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Old 09-04-2015, 05:19 PM
 
722 posts, read 926,759 times
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Quote:
Originally Posted by yueng-ling View Post
Generally speaking, Chinese people do not eat raw eggs. They have to be well cooked.
the steaming hot rice actually cooks the egg if you wait a few minutes, lots of Chinese like a rare egg or not fully cooked.

over cooking ruins the flavor.
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Old 09-04-2015, 06:46 PM
 
6,647 posts, read 4,144,676 times
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Quote:
Originally Posted by green papaya View Post
a common quick meal a farmer might have is a hot bowl of rice with a couple of raw eggs over the top with a little oyster sauce

it's like a rare egg over rice
One of the Japanese families I stayed with had this for breakfast. Just hot rice and raw egg, nothing else.
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Old 09-04-2015, 08:14 PM
 
1,424 posts, read 738,932 times
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Quote:
Originally Posted by green papaya View Post
the steaming hot rice actually cooks the egg if you wait a few minutes, lots of Chinese like a rare egg or not fully cooked.

over cooking ruins the flavor.
That is a popular Korean dish (拌饭), not really so common in China.
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Old 09-05-2015, 08:58 AM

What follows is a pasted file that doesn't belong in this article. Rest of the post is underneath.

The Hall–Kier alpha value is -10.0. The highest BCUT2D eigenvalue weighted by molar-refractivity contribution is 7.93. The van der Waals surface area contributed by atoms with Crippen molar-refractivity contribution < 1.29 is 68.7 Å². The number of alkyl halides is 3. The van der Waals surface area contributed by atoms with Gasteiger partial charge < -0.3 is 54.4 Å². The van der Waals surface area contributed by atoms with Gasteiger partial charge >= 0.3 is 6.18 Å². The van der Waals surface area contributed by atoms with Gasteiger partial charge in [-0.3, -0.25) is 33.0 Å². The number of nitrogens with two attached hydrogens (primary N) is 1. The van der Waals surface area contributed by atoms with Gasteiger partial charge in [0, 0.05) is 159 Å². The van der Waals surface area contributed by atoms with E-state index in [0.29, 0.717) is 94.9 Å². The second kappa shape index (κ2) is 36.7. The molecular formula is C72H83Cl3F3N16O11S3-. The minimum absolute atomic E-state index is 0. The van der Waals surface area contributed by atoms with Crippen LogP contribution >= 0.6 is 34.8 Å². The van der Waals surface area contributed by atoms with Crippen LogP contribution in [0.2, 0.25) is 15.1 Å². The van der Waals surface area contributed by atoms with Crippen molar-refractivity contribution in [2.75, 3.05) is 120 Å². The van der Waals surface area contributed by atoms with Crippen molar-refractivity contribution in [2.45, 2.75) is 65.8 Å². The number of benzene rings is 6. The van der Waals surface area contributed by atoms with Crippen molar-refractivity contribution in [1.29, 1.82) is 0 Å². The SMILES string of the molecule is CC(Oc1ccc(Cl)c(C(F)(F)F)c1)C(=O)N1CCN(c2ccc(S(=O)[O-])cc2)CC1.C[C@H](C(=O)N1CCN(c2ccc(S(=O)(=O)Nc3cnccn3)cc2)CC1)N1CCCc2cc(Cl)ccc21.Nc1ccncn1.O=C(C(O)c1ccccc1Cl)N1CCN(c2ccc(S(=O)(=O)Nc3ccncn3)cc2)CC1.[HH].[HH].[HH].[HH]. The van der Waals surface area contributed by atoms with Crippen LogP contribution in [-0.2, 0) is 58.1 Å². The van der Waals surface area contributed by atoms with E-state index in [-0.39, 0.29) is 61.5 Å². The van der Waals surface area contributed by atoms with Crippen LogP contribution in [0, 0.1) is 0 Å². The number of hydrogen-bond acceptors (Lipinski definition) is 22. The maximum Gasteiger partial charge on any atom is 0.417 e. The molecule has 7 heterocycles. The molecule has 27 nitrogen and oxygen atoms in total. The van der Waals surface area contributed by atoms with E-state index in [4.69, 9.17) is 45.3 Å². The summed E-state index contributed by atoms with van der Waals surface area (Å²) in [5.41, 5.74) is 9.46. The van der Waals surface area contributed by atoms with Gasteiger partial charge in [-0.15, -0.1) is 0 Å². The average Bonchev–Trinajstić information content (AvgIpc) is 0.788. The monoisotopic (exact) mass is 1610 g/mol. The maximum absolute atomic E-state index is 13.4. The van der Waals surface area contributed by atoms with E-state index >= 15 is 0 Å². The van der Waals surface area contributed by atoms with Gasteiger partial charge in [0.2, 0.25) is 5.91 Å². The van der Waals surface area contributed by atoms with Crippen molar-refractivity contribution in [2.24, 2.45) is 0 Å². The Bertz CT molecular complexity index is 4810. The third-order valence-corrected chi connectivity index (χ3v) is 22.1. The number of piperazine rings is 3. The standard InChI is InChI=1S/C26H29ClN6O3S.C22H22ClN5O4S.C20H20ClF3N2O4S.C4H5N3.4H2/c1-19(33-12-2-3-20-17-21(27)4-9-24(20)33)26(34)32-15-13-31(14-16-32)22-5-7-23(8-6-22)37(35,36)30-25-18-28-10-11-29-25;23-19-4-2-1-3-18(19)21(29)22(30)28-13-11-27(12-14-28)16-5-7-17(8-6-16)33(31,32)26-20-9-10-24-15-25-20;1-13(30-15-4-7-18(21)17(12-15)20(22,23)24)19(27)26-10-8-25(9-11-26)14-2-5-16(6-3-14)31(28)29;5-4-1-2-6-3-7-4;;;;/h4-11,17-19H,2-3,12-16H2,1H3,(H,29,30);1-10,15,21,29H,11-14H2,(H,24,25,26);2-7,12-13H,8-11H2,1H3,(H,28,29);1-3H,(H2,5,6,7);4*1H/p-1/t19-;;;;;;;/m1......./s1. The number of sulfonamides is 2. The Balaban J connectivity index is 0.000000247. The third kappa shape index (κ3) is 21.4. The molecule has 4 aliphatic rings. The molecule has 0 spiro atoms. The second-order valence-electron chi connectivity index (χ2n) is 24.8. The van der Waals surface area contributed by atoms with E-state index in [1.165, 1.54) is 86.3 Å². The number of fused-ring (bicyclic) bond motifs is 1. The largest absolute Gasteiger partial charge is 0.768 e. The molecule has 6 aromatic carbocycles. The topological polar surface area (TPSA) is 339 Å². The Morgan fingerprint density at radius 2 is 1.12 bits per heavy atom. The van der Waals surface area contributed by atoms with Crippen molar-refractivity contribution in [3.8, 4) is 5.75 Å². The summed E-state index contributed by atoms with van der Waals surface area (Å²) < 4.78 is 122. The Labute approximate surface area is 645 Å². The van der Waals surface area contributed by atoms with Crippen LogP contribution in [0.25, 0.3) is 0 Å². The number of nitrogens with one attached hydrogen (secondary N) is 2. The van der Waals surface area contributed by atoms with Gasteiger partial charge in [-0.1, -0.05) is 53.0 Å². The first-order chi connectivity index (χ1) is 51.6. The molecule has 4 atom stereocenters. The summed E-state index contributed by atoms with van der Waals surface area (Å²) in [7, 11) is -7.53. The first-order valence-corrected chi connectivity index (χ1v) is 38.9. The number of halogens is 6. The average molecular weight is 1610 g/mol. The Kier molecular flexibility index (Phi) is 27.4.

9,981 posts, read 8,227,206 times
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Quote:
Originally Posted by saibot View Post
One of the Japanese families I stayed with had this for breakfast. Just hot rice and raw egg, nothing else.
That's similar to an old Cajun breakfast meal. We usually have leftover rice from the night before. I heat the skillet on low/medium (about 1/4th heat), drop two eggs in the skillet, when the white starts to harden I flip them and turn off the heat. The remaining heat from the skillet continues to harden the white. After reheating the leftover rice, I place the eggs on the rice, add some traditional Cajun seasoning, and stir. One day while in the US Navy, a Navy cook from Louisiana put leftover rice on the breakfast line. Those of us from Louisiana wanted the rice and fried eggs on top of the rice. Everyone else were looking at us as if we were crazy. Then came the sailors of southeast Asia origin and Pacific Island origins. They also wanted the rice and eggs. We all sat at the same area passing around a bottle of Tabasco to season the dish. Other sailors made a disgusted face when they saw us eat the eggs and rice.